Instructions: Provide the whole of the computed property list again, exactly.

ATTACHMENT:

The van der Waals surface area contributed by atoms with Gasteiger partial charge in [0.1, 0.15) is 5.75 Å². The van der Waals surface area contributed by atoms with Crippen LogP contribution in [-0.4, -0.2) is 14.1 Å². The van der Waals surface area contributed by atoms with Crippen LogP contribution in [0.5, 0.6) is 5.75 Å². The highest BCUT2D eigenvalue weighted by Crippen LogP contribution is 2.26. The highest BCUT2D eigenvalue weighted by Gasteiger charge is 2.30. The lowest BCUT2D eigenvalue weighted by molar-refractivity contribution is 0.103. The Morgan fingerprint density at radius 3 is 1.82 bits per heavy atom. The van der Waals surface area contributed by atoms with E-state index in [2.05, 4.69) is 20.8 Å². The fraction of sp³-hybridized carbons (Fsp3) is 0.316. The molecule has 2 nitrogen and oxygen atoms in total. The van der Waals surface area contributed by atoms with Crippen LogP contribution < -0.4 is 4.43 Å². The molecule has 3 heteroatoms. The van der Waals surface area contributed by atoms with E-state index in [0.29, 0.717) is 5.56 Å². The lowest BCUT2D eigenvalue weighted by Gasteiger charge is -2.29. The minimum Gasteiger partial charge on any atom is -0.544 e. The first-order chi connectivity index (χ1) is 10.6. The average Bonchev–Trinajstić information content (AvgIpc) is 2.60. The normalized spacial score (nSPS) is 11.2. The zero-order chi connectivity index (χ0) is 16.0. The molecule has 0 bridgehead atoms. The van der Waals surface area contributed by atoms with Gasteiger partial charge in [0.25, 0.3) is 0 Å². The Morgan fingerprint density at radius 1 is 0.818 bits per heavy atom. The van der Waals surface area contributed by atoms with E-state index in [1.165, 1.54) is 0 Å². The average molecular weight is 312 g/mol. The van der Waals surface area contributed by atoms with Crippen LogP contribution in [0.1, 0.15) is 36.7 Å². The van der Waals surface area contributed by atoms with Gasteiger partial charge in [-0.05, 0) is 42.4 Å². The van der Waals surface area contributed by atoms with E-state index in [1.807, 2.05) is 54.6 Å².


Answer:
The van der Waals surface area contributed by atoms with Gasteiger partial charge in [0.1, 0.15) is 5.75 Å². The van der Waals surface area contributed by atoms with Crippen LogP contribution in [-0.4, -0.2) is 14.1 Å². The van der Waals surface area contributed by atoms with Crippen LogP contribution in [0.5, 0.6) is 5.75 Å². The highest BCUT2D eigenvalue weighted by Crippen LogP contribution is 2.26. The highest BCUT2D eigenvalue weighted by Gasteiger charge is 2.30. The lowest BCUT2D eigenvalue weighted by molar-refractivity contribution is 0.103. The Morgan fingerprint density at radius 3 is 1.82 bits per heavy atom. The van der Waals surface area contributed by atoms with E-state index in [2.05, 4.69) is 20.8 Å². The fraction of sp³-hybridized carbons (Fsp3) is 0.316. The molecule has 2 nitrogen and oxygen atoms in total. The van der Waals surface area contributed by atoms with Crippen LogP contribution < -0.4 is 4.43 Å². The molecule has 3 heteroatoms. The van der Waals surface area contributed by atoms with E-state index in [0.29, 0.717) is 5.56 Å². The lowest BCUT2D eigenvalue weighted by Gasteiger charge is -2.29. The minimum Gasteiger partial charge on any atom is -0.544 e. The first-order chi connectivity index (χ1) is 10.6. The average Bonchev–Trinajstić information content (AvgIpc) is 2.60. The normalized spacial score (nSPS) is 11.2. The zero-order chi connectivity index (χ0) is 16.0. The molecule has 0 bridgehead atoms. The van der Waals surface area contributed by atoms with Gasteiger partial charge in [0.25, 0.3) is 0 Å². The Morgan fingerprint density at radius 1 is 0.818 bits per heavy atom. The van der Waals surface area contributed by atoms with E-state index in [1.165, 1.54) is 0 Å². The average molecular weight is 312 g/mol. The van der Waals surface area contributed by atoms with Crippen LogP contribution in [0.1, 0.15) is 36.7 Å². The van der Waals surface area contributed by atoms with Gasteiger partial charge in [-0.05, 0) is 42.4 Å². The van der Waals surface area contributed by atoms with E-state index in [1.807, 2.05) is 54.6 Å².